In her new memoir Friends & Enemies (Pegasus Books), English author and editor Barbara Amiel has had the kind of fairy-tale life a million women would kill for—at least at first glance—hobnobbing with everyone from Henry and Nancy Kissinger to Jayne Wrightsman, Oscar de la Renta, Prime Minister Margaret Thatcher and even Ghislaine Maxwell since marrying Canadian media and mining tycoon Conrad Black in 1992. But what followed wasn’t so rosy. In 2007, after a lengthy and embarrassing trial, Black was convicted of mail fraud and obstruction of justice—his old friend President Donald Trump pardoned him in 2019. Amiel has remained steadfastly loyal to her husband, and in this excerpt, she shares the rosier aspects of their early married life together navigating the social scenes in New York, Palm Beach and London. From hosting Princess Diana at her Cottesmore Gardens home in London to couture shopping with André Leon Talley to being told by a real estate developer friend of her husband’s that she wouldn’t be allowed inside the private old-line Bath and Tennis Club because she was Jewish, Amiel’s memoir is a juicy read.
In the below excerpt, Amiel shares stories from her early days as Mrs. Conrad Black learning the socialite ropes.
“I was Mrs. Conrad Black. All auguries pointed to a life of unbridled happiness. “Isn’t it odd,” I said to George Jonas, “that I will actually spend my old age in love and financially secure. Who would have believed after every disaster it would work out? And he’s so wonderful. You’ll love him.” Christ, talk about tempting the gods. I emerged from the secular embrace of Chelsea Old Town Hall with the slug aspects of my former existence gone. No longer a mollusc, I had a permanent home rather than a series of borrowed and temporary hiding places. My husband was neither neurotic nor elderly, not a sadistic sociopath nor a compulsive womanizer with a Big Love approach to marriage—which is only a mere soupçon of the happy relationships I had optimistically and masochistically embraced—but rather the answer to a maiden’s prayer. At forty-seven he was my junior, intellectually far my superior, with all his own teeth, thick hair and a healthy interest in marital relations. He was also rich and Extremely Important, with a company jet. And I adored him. What more could any girl want. Rejoice! Rejoice! as Conrad would say. I did, although I had the sensation that not all the people that knew me were quite so exhilarated….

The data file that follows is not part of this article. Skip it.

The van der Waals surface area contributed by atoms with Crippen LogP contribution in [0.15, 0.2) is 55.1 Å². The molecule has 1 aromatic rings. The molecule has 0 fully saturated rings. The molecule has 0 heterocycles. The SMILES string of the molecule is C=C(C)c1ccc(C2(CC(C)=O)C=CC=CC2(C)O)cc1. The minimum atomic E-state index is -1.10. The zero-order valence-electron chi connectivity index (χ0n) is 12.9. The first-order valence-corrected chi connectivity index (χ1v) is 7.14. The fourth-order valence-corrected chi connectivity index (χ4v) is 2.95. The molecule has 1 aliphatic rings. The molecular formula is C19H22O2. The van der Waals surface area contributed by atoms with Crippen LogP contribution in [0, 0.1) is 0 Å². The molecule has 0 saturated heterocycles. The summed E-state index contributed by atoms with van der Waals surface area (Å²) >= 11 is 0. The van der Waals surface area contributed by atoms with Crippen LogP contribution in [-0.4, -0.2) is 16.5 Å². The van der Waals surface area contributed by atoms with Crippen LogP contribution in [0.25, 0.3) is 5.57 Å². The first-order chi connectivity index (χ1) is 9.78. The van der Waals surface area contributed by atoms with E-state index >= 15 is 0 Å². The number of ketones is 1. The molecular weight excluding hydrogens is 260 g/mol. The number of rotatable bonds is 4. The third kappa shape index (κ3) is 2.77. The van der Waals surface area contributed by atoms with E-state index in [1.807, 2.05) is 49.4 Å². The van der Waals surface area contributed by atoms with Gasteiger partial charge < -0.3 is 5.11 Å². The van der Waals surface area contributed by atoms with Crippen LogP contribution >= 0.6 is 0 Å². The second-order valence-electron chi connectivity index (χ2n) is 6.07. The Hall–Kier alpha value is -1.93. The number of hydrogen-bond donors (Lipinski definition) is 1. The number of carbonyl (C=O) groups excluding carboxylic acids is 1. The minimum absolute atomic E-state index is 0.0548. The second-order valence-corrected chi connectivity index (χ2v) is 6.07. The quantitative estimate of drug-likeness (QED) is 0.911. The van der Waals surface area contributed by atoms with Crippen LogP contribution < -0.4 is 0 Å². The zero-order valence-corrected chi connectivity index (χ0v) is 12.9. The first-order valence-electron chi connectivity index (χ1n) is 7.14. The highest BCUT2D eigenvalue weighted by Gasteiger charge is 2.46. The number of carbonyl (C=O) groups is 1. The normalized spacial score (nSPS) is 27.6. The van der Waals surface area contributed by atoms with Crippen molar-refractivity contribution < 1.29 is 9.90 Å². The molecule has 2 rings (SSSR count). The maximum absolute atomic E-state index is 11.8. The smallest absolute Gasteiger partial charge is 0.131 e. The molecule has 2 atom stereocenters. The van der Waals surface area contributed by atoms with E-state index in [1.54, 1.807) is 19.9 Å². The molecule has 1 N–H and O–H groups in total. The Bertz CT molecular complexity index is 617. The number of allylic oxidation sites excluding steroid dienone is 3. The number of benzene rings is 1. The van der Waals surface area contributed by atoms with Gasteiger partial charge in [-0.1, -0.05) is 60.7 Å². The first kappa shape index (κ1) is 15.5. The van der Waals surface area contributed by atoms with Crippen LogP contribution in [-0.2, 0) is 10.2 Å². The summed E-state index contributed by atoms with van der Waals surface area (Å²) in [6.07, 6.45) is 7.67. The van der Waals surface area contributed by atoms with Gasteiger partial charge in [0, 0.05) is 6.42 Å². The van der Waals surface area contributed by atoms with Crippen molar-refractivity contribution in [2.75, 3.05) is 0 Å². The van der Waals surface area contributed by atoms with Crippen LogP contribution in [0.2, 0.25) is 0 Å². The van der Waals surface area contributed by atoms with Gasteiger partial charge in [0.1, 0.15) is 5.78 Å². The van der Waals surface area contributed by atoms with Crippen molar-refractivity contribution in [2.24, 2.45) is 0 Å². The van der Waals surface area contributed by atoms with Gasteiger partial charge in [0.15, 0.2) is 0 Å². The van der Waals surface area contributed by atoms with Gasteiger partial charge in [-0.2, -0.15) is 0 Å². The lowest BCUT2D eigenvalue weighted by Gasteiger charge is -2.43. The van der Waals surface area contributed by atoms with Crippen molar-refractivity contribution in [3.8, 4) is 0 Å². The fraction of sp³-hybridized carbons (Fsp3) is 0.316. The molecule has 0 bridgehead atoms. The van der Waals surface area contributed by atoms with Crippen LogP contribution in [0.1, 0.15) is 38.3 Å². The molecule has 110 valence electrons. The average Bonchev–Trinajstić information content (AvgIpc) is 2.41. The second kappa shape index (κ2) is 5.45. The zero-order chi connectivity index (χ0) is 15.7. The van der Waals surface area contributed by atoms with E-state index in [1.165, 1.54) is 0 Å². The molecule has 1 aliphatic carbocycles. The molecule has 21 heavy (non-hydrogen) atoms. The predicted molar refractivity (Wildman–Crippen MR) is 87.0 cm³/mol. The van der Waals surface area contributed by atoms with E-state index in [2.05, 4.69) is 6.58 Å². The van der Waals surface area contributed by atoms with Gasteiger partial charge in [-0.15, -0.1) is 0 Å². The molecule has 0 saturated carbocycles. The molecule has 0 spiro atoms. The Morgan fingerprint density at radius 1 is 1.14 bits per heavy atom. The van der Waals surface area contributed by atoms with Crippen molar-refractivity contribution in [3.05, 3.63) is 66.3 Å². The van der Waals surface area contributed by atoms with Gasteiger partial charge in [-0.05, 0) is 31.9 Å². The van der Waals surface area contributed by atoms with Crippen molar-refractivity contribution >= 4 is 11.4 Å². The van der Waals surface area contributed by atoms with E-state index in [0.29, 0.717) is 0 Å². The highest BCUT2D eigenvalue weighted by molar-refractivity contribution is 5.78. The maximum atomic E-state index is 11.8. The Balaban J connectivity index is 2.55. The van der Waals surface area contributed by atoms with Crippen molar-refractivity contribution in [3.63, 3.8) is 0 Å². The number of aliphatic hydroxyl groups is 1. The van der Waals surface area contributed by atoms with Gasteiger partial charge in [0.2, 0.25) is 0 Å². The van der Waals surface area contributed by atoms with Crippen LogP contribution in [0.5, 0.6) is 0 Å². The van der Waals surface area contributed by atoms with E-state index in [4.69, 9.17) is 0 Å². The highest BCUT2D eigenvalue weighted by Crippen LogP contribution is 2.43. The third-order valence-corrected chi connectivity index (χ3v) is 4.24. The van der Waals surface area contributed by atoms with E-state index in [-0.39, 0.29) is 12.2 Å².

As I settled into my new position, I began to get oxygen deprivation at the thought of the steep domestic mountain in front of me. So long as I was out of society, I had no need to trump it. But now, thrown into a maelstrom of entertaining and being entertained, the old competitive instinct kicked in. I was consumed by fear of not doing it right. I was no bloody savage, but now I was gathering up homes of monumental size in London, Palm Beach and Toronto, all requiring “decoration.” They were not grand by the standards I was about to see—Blenheim, of course; Lily Safra’s Villa Leopolda on the French Riviera, bought from Gianni Agnelli, with a special tower just to store her auction catalogues; and Gloria von Thurn und Taxis hanging out in her Schloss St. Emmeram unable to count how many hundreds of rooms were in her Regensburg digs—but for me, my new homes were stupefying. Having not decorated let alone renovated one room in my entire life, this would all have been hilarious and a women’s mag “growth experience” had I not taken it so seriously….
Like a creeping mold, my houses, particularly the London home, began to need “staff.” This is one area where you either have natural talent or not, and it has little to do with upbringing. (My sister is brilliant at this.) Conrad preferred to do business lunches in the small dining room that seated six to eight people comfortably—although once again in his enthusiasm, when we were having a lunch that included Gianni Agnelli, he couldn’t resist inviting extras, and my chair was wedged up the chimney. Now that I was in the entertainment business, I needed to employ butlers as well as the laundress and cleaning ladies. The cartel of domestic employment agencies kicked in, and the résumés and interviews began. Staff who had Buckingham Palace on their résumé really impressed me, until I discovered that this was a false lead. The Queen having so large a staff, each member does one thing, and they are lost if multitasking. They all seemed to know one another or have slept with each other and no one had a good thing to say about another ex-staffer. The romantic politics were as tricky as the household ones. Then there were the graduates of the buttling schools, most notably the academy of Ivor Spencer. In the mid-nineties when I was hunting for butlers, this was still a relatively small field. London was not yet the top choice for the thick wallets of foreign grandees looking for a friendly tax shelter, especially the newly made Russian billionaires. The best butlers moved round and round among familiar homes—the Lloyd Webbers’ to the Schwarzenbachs’ to the Gert-Rudolf Flicks’—where knowledgeable chatelaines whipped them into shape. The very best of course stayed with their English employers in their London and country homes and had no desire to work for “new people,” let alone Canadians.”